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More pupils of all ages to study languages

Thousands more pupils are set to benefit from learning languages such as German, French and Spanish, as 19 schools have been selected to lead on boosting how these subjects are taught across the country.

This is the next step in the rollout of the government’s flagship language hubs programme, which will raise national interest in studying languages and drive more pupils to study them throughout their education from primary schools onwards.

Data from this year’s GCSE entries showed that modern foreign languages have become increasingly popular as a subject, with a 5.1% increase in GCSE entries in 2023 compared to last year and a 9.2% increase compared to 2019.

Schools Minister Nick Gibb said:

Young people who are confident in a second language are at a huge advantage in life. On top of the social and cultural advantages it provides, there are many economic benefits of learning another language.

That is why I have long called for more pupils to consider studying languages such as German at GCSE and this programme will crucially equip teachers with the necessary training and knowledge to support pupils looking to do so.

The language hubs programme, which will start from this month, aims to encourage more pupils to study a language at GCSE as the evidence shows that pupils who do so are more likely to study that language at A Level and have a lifelong interest in languages.

In an increasingly interconnected world, language skills are essential to business success in the global marketplace. According to a 2022 report by RAND Corporation, a 10% increase in UK pupils learning Spanish or French at key stage 3 and key stage 4 could increase UK gross domestic product over 30 years from £9.1 billion to £9.7 billion or £9.5 billion respectively.

Speaking an additional language can also increase lifetime earnings by 2% and demand for language skills has increased due to globalisation. For example, a recent survey of British businesses highlighted German as the most widely useful language within their organisations.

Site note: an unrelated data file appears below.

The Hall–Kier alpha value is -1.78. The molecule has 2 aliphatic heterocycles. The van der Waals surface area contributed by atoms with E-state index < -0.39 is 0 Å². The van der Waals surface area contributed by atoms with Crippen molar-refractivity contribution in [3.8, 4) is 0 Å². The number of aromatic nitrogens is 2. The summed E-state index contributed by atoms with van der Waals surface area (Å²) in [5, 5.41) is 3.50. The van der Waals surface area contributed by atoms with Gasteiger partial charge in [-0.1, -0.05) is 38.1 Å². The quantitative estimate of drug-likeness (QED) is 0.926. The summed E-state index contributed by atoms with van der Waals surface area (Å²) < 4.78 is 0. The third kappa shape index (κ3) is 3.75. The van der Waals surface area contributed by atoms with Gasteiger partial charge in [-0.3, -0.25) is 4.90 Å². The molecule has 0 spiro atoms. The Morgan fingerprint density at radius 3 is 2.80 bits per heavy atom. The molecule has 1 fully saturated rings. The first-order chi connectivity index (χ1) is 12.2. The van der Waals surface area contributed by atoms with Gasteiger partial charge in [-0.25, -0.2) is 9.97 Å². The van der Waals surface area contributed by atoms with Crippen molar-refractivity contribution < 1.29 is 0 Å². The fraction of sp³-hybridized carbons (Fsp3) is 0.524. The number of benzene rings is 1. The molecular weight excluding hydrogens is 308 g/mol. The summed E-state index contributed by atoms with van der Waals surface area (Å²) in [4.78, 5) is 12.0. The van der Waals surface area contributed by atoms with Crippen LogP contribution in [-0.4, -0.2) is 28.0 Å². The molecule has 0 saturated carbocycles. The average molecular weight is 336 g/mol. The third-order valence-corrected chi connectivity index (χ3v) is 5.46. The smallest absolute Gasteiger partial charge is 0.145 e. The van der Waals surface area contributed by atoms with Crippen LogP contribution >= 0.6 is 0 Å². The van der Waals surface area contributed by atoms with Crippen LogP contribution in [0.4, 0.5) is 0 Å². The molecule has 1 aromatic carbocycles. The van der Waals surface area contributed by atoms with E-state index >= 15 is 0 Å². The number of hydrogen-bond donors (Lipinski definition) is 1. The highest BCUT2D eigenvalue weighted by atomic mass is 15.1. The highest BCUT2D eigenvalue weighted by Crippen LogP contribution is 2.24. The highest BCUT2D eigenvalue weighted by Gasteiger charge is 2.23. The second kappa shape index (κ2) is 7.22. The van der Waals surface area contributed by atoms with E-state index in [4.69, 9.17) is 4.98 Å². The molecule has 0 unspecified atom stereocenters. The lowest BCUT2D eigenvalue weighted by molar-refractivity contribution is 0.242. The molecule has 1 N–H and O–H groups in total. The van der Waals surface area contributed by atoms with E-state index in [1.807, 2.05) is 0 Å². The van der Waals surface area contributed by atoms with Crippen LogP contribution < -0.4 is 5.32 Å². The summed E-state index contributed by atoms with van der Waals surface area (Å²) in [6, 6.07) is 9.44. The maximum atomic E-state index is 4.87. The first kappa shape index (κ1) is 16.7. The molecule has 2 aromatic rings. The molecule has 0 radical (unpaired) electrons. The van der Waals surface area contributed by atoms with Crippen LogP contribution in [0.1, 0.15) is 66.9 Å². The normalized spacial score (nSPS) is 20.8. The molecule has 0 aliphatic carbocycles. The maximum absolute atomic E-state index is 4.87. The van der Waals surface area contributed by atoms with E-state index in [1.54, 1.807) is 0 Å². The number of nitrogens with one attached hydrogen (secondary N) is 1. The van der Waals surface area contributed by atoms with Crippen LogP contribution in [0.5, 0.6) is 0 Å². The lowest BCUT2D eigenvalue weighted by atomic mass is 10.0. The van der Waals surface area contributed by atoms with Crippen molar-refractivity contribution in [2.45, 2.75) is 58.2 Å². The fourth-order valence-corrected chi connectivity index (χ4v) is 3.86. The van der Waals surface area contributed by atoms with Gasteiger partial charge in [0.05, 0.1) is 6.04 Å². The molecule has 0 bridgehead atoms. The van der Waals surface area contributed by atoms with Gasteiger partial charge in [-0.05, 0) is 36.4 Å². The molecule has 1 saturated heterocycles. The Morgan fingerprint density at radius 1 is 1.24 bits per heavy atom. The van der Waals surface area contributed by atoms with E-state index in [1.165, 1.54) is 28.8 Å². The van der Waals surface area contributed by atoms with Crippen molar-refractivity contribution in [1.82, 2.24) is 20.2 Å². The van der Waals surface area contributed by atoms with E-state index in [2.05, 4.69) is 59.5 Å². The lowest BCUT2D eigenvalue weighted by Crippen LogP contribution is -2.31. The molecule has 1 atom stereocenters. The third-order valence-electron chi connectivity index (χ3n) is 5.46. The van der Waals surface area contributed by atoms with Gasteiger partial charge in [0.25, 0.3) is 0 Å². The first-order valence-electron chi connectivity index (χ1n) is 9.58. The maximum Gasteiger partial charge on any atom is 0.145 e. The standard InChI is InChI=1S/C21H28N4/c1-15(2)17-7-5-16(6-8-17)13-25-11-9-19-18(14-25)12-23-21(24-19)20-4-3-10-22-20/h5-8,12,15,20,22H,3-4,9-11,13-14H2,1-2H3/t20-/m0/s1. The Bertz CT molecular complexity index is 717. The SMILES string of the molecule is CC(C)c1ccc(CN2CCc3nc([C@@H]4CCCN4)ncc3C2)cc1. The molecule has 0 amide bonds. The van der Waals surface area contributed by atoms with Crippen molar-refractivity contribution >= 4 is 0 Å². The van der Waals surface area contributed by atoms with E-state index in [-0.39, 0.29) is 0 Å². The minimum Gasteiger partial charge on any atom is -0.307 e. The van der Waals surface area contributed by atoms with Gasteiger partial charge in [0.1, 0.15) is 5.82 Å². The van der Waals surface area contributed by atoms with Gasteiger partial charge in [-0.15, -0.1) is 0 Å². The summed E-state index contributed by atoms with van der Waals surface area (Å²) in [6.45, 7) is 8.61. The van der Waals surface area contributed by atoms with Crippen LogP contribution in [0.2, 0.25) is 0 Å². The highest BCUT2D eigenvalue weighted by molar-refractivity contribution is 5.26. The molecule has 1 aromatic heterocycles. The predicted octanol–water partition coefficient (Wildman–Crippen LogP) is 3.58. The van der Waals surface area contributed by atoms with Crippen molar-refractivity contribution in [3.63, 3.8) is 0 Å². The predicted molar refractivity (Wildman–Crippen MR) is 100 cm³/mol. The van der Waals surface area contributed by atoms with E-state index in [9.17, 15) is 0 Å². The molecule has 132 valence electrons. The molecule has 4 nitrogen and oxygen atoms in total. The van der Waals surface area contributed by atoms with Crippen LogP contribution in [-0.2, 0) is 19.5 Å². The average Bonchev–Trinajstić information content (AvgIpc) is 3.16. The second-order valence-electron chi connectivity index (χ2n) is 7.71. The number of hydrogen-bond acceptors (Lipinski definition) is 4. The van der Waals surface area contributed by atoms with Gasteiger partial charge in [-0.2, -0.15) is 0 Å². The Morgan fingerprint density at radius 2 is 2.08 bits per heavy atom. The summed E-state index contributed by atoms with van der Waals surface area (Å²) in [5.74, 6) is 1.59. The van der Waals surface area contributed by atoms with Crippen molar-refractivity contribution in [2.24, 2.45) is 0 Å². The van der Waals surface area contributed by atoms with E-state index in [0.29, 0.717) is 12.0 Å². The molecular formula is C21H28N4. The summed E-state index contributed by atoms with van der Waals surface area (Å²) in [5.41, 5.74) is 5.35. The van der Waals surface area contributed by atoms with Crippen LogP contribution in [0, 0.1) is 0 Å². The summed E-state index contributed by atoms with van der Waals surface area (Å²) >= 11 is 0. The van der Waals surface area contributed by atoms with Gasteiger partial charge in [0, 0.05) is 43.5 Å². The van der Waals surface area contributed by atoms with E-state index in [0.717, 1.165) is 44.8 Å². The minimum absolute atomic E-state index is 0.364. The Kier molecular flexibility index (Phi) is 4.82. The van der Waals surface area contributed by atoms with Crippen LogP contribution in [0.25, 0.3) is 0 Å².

As well as being beneficial in business, the need for linguists is becoming more pronounced in careers like diplomacy, defence and security where languages help ensure effective communication between different peoples and cultures.

Research shows that students who study a second language perform better across a range of academic subjects than students who don’t study a second language. The brain’s plasticity is heightened when learning a language, leading to increased cognitive flexibility and adaptability.

The programme – which is backed by £14.9 million over the next three years and builds on the previous modern foreign language hub pilot, which ran from 2018 to March this year – will be managed by the National Consortium for Languages Education (NCLE).

The NCLE comprises of University College London, the British Council and the Goethe-Institut. An initial 15 schools from regions across the country have been selected as lead language hubs to join the NCLE’s centre for excellence. The hubs will begin their support to schools from this September. A further 10 schools are also set to be selected in a second recruitment round in January. 

Lead hubs will engage with schools to improve the languages offer and ensure more effective transition from key stage 2 to key stage 3, whilst making sure that pupils aged 14 to 18 from all backgrounds have the opportunity to study languages through to key stage 5. 

As well as increasing opportunities among disadvantaged pupils to study languages, the programme will also increase access to home, heritage and community languages for pupils.

The programme will include a distinct German promotion project to raise the profile of learning German in schools, including increasing awareness of the benefits of studying it. The German promotion project will be led by the Goethe-Institut. Included within the language hubs investment, this project is worth £400,000 and will involve increasing the number of schools that offer German, as well as championing learning the subject.

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